Brief history of Bordeaux summarized
The history of Bordeaux begins with the human presence that has been found near the city in the form of the remains of Neanderthal cavemen that are more than 20,000 years old.
The site of the current city was established by the Celts in the 3rd and 4th centuries BC and became part of Julius Caesar’s Roman Empire in the 1st century BC.
Early history of Bordeaux
The city of Bordeaux was the capital of the Roman region of Aquitaine. Many of its fortifications were built to defend against Germanic invasions, although they were ultimately unsuccessful. Bordeaux was ruled by the Dukes of Aquitaine from the 10th century.
Under the reign of King Henry II of England, following his 12th century marriage to Eleanor of Aquitaine, the entire Gironde area prospered and developed its business of exporting wine to thirsty English drinkers.
Development through the years
The Bastides were the new towns of the 13th and 14th centuries and were originally founded for economic and political reasons throughout southwestern France.
The creation of these cities was expected to increase the area of land that could be farmed and used to support a growing population, however their importance became increasingly military as tensions between the French and English increased.
Apart from their feudal style of government, the bastides were defined by the layout of their city. Mainly square in shape with streets dissecting at right angles, the market square was often in the central square.
The expansion of the area was slowed down by the Hundred Years’ War, after which the city of Bordeaux and its surroundings came under French rule. The French victory over the English at Castillon in 1453 is still celebrated and re-enacted to this day. It benefited from French colonial expansion that opened trade routes across the Atlantic and into Africa.
Many of the city’s medieval walls were demolished in the 18th century and replaced by ornate buildings and stately squares. Interestingly, the first bridge over the Garonne was only completed at the time of Napoleon.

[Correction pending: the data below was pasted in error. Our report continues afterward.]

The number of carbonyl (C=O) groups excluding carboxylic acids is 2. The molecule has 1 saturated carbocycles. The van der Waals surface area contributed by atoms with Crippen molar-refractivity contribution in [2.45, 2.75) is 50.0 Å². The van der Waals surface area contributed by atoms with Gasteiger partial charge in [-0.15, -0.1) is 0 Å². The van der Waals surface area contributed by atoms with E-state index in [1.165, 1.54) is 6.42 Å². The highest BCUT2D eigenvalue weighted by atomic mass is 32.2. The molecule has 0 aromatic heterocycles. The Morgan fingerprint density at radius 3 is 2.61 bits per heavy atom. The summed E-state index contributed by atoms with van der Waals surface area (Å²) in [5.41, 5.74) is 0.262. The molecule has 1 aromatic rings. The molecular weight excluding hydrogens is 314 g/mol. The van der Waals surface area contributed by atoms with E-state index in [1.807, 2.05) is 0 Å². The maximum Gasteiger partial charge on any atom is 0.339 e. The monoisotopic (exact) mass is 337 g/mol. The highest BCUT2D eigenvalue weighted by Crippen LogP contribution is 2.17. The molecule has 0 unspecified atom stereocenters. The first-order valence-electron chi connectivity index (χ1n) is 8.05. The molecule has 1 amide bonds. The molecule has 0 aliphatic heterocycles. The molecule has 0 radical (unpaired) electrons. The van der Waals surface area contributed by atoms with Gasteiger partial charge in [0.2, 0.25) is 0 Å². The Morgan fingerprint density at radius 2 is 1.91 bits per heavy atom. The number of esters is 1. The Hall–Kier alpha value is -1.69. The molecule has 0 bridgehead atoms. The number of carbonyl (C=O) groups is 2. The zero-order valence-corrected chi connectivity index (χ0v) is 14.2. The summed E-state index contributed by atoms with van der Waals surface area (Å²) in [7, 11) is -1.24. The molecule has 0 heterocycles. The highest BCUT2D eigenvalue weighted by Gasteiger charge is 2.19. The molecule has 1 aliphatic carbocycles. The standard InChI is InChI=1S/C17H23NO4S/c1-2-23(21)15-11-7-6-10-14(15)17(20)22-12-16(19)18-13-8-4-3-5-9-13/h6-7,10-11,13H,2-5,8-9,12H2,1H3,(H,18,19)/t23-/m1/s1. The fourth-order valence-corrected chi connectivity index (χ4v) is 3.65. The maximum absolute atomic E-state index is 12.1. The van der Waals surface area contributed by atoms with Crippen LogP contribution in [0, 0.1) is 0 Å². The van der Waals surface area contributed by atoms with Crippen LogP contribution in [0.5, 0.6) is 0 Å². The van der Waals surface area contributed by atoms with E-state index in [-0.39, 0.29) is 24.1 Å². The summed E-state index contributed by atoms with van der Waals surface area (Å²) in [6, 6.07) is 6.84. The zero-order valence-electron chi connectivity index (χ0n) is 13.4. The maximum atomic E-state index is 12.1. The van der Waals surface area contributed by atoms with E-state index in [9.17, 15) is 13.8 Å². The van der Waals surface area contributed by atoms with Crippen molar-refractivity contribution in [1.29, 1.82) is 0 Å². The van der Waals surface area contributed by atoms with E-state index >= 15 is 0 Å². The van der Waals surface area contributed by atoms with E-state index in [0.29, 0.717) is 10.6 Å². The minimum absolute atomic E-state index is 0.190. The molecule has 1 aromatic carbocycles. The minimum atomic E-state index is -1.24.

But the establishment of a French empire throughout the world in the 18th century brought a change of fortune and the city of Bordeaux expanded and prospered, becoming one of the wealthiest trading centers in France. This corner of the southwest supported Napoleon Bonaparte’s wars in the late 18th and early 19th centuries and suffered greatly after his defeat.
Export businesses flourished in the late 19th and early 20th centuries, and the region benefited from its location on rivers that flow into a seaport. Among the main exports are wine, tobacco and cereals.
Bordeaux became the seat of the French government when the First and Second World Wars began. The Germans held Bordeaux and the Atlantic coastal region of France for much of World War II until they were defeated by the Allies in 1944.
Much of Bordeaux’s recent regeneration has been spearheaded by the city’s mayor, Alain Juppe (who took office in the late 1990s), focusing primarily on the waterfront.
A new tramway, new parks and green areas, pedestrian areas, building renovations and the recovery of the Flot Basins and the Marina are some of the measures that have been taken for the cultural, social and economic development of the city.
Along the quays in summer, people flock to the area to walk, run, skate, bike, and enjoy the many bars, cafes, restaurants, and markets that can be found there.
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